The Tick pilot review
The reward of drama
Jumping from the pages of New England Comics and 90s nostalgia into Amazon Instant Streaming’s comedy pilot season is the City’s bravest superhero, The Tick. “The Tick” hits the small screen eight months into a year overflowing with superheroes in pop culture. Taking a cue from February’s Deadpool, “The Tick” never takes itself seriously and offers audiences a lighter approach to the genre—just like the comic book series. Unlike any other superhero movie or series, “The Tick” follows an ordinary person for a protagonist and makes its titular character a mysterious, yet uproarious, figure. Competing against other comedies like “Jean-Claude Van Johnson” and “I Love Dick,” “The Tick” arrives dealing his trademark “drama” to criminals in a world where “evil wears every possible mitten,” as put by the hero himself.
Griffin Newman (“Vinyl,” Draft Day) stars as Arthur Everest, a concerned citizen with a dark, tragic past. In a world where super powers originated from the 1908 Tunguska event, Arthur remembers superheroes like “Superian” fighting super-villains like “The Terror” from his childhood. His tragic childhood memories spill into the present, where a poorly-adjusted adult Arthur spends his evenings surveilling gangs to determine whether or not the long-thought-dead The Terror still runs The City behind the scenes under the cover of his gangs. Newman performs admirably as the straight man in this comedy series, allowing his Arthur’s nervous demeanor to play well off of the Tick’s general nonsense/ good nature. His eye twitching contrasts hilariously to the Tick’s over-confidence. During a time in Arthur’s life when his sister and everybody else insists that he’s off his meds, the Tick arrives to assure him, “You’re going sane in a crazy world.”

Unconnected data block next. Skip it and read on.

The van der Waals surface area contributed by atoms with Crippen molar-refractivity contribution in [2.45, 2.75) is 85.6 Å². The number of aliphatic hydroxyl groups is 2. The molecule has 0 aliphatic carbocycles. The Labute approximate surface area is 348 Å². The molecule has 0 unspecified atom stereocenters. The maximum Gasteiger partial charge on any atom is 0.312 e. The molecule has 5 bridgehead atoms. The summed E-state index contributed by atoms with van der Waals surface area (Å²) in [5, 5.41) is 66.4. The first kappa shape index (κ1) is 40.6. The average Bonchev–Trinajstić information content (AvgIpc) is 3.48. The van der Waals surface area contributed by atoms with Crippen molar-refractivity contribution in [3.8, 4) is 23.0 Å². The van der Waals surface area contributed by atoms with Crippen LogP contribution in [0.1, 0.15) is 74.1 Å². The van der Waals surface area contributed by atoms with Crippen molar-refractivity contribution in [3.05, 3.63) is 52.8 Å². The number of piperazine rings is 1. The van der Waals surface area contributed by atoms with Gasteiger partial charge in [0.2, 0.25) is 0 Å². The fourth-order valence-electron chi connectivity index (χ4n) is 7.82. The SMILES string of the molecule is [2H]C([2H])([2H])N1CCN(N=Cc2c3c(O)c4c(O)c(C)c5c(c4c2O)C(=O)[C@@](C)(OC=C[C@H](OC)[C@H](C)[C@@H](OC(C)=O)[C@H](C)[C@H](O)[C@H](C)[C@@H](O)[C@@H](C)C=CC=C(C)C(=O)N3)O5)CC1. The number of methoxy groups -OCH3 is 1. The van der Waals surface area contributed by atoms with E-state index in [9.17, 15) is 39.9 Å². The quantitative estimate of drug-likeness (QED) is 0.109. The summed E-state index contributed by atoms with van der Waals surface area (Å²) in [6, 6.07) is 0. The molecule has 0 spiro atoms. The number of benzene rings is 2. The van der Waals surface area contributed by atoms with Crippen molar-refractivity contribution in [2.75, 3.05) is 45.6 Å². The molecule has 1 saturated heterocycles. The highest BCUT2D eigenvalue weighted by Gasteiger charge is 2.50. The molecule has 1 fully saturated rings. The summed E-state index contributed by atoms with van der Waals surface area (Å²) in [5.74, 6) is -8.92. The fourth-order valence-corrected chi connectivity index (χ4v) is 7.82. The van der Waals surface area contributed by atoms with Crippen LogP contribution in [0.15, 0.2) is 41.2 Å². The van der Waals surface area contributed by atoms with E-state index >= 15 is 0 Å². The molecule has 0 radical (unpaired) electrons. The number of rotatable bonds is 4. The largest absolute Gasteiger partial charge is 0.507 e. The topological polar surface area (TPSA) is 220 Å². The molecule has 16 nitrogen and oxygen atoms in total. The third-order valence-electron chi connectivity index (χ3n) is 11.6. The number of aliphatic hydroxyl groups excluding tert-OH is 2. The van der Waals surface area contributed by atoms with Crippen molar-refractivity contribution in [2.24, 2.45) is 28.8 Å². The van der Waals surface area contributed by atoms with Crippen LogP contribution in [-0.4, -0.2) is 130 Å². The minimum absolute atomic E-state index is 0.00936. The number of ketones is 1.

Character/ world-class voice actor Peter Serafinowicz (Spy, Shaun of the Dead) plays the titular hero. As The Tick, Serafinowicz clearly revels in his new role of a superhero with a childlike approach to everything, making nonsensical ramblings with grand cadence. “You’ve got the brains, I’ve got the everything else,” The Tick tells Arthur, apparently aware of what he lacks in brainpower. Serafinowicz only has a handful of scenes in the pilot, but it’s more than sufficient to cement him as a solid lead for the series with his never-ending quips and upbeat attitude. The pilot’s closing monologue from The Tick features the absurd brand of humor to expect should Amazon pick up the series for a full order.
Unlike the comic and former Fox television series, “The Tick” doesn’t feature the titular hero’s crew of unlikely superheroes, as writer/ Tick creator Ben Edlund (“Gotham,” “Firefly”) chooses to focus on Arthur first, with the Tick entering and exiting when evil/ danger lurks. Director Wally Pfister’s (Transcendence, “Flaked”) does great work creating “The City,” establishing a Eastern Seaboard-type metropolis with plenty of work to be done at street level. If “The Tick” wins Amazon’s comedy pilot season, the following episodes will certainly feel more coherent because of the pilot’s attention to setting and plot.
Despite a few lacking special effects and a cast full of unknowns, save for Serafinowicz, “The Tick” faces steep competition as one of the three comedy series Amazon currently contemplates picking up for its viewers. “Jean-Claude Van Johnson” and “I Love Dick” star more-established performers like Jean-Claude Van Damme, Kevin Bacon, and Kathryn Hahn, so “The Tick” will have to get by on a solid narrative structure and above-average comedy, which appears to be in capable Edlund’s wheelhouse. Fans of the comic book, cartoon, or first live-action incarnations of The Tick will definitely want to check out the half-hour pilot that captures everything about the comedic hero that makes the character so well-loved.